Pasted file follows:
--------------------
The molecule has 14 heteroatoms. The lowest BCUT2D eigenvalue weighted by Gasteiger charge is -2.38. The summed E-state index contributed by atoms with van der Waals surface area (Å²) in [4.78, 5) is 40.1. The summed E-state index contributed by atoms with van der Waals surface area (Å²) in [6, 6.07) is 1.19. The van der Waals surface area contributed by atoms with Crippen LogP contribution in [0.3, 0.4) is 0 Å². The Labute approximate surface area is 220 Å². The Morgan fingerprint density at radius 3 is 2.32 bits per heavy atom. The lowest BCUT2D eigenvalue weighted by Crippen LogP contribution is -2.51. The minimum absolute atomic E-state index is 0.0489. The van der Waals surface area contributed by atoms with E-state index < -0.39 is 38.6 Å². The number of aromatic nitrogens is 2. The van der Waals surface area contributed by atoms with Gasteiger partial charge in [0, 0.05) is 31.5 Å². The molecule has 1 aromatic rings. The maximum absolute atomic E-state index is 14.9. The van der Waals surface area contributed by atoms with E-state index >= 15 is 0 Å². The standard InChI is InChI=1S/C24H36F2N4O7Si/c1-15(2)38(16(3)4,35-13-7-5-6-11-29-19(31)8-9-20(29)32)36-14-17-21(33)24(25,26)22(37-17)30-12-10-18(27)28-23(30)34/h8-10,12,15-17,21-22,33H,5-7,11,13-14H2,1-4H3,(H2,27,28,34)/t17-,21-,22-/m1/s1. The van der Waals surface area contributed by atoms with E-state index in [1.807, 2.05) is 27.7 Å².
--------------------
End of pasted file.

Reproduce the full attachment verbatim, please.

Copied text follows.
The molecule has 14 heteroatoms. The lowest BCUT2D eigenvalue weighted by Gasteiger charge is -2.38. The summed E-state index contributed by atoms with van der Waals surface area (Å²) in [4.78, 5) is 40.1. The summed E-state index contributed by atoms with van der Waals surface area (Å²) in [6, 6.07) is 1.19. The van der Waals surface area contributed by atoms with Crippen LogP contribution in [0.3, 0.4) is 0 Å². The Labute approximate surface area is 220 Å². The Morgan fingerprint density at radius 3 is 2.32 bits per heavy atom. The lowest BCUT2D eigenvalue weighted by Crippen LogP contribution is -2.51. The minimum absolute atomic E-state index is 0.0489. The van der Waals surface area contributed by atoms with E-state index < -0.39 is 38.6 Å². The number of aromatic nitrogens is 2. The van der Waals surface area contributed by atoms with Gasteiger partial charge in [0, 0.05) is 31.5 Å². The molecule has 1 aromatic rings. The maximum absolute atomic E-state index is 14.9. The van der Waals surface area contributed by atoms with E-state index >= 15 is 0 Å². The standard InChI is InChI=1S/C24H36F2N4O7Si/c1-15(2)38(16(3)4,35-13-7-5-6-11-29-19(31)8-9-20(29)32)36-14-17-21(33)24(25,26)22(37-17)30-12-10-18(27)28-23(30)34/h8-10,12,15-17,21-22,33H,5-7,11,13-14H2,1-4H3,(H2,27,28,34)/t17-,21-,22-/m1/s1. The van der Waals surface area contributed by atoms with E-state index in [1.807, 2.05) is 27.7 Å².